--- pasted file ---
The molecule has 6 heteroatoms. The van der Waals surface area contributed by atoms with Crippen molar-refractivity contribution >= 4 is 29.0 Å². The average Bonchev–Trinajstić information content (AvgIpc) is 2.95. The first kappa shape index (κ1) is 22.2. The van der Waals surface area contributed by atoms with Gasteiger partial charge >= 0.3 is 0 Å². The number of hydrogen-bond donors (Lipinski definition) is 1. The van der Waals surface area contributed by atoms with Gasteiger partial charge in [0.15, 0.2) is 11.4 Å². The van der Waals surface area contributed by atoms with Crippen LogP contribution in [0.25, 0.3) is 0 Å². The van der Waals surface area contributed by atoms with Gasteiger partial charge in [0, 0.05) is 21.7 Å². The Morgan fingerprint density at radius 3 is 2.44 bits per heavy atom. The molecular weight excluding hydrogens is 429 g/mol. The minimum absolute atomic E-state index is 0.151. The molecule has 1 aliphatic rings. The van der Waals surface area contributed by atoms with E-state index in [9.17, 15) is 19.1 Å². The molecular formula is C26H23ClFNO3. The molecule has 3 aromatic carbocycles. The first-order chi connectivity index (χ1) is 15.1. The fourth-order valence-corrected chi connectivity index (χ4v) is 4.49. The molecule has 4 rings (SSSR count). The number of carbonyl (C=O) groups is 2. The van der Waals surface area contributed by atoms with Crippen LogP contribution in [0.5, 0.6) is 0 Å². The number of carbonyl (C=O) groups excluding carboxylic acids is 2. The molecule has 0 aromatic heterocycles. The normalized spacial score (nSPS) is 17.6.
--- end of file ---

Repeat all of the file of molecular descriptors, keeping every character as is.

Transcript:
The molecule has 6 heteroatoms. The van der Waals surface area contributed by atoms with Crippen molar-refractivity contribution >= 4 is 29.0 Å². The average Bonchev–Trinajstić information content (AvgIpc) is 2.95. The first kappa shape index (κ1) is 22.2. The van der Waals surface area contributed by atoms with Gasteiger partial charge >= 0.3 is 0 Å². The number of hydrogen-bond donors (Lipinski definition) is 1. The van der Waals surface area contributed by atoms with Gasteiger partial charge in [0.15, 0.2) is 11.4 Å². The van der Waals surface area contributed by atoms with Crippen LogP contribution in [0.25, 0.3) is 0 Å². The van der Waals surface area contributed by atoms with Gasteiger partial charge in [0, 0.05) is 21.7 Å². The Morgan fingerprint density at radius 3 is 2.44 bits per heavy atom. The molecular weight excluding hydrogens is 429 g/mol. The minimum absolute atomic E-state index is 0.151. The molecule has 1 aliphatic rings. The van der Waals surface area contributed by atoms with E-state index in [9.17, 15) is 19.1 Å². The molecular formula is C26H23ClFNO3. The molecule has 3 aromatic carbocycles. The first-order chi connectivity index (χ1) is 15.1. The fourth-order valence-corrected chi connectivity index (χ4v) is 4.49. The molecule has 4 rings (SSSR count). The number of carbonyl (C=O) groups is 2. The van der Waals surface area contributed by atoms with Crippen LogP contribution in [0.5, 0.6) is 0 Å². The number of carbonyl (C=O) groups excluding carboxylic acids is 2. The molecule has 0 aromatic heterocycles. The normalized spacial score (nSPS) is 17.6.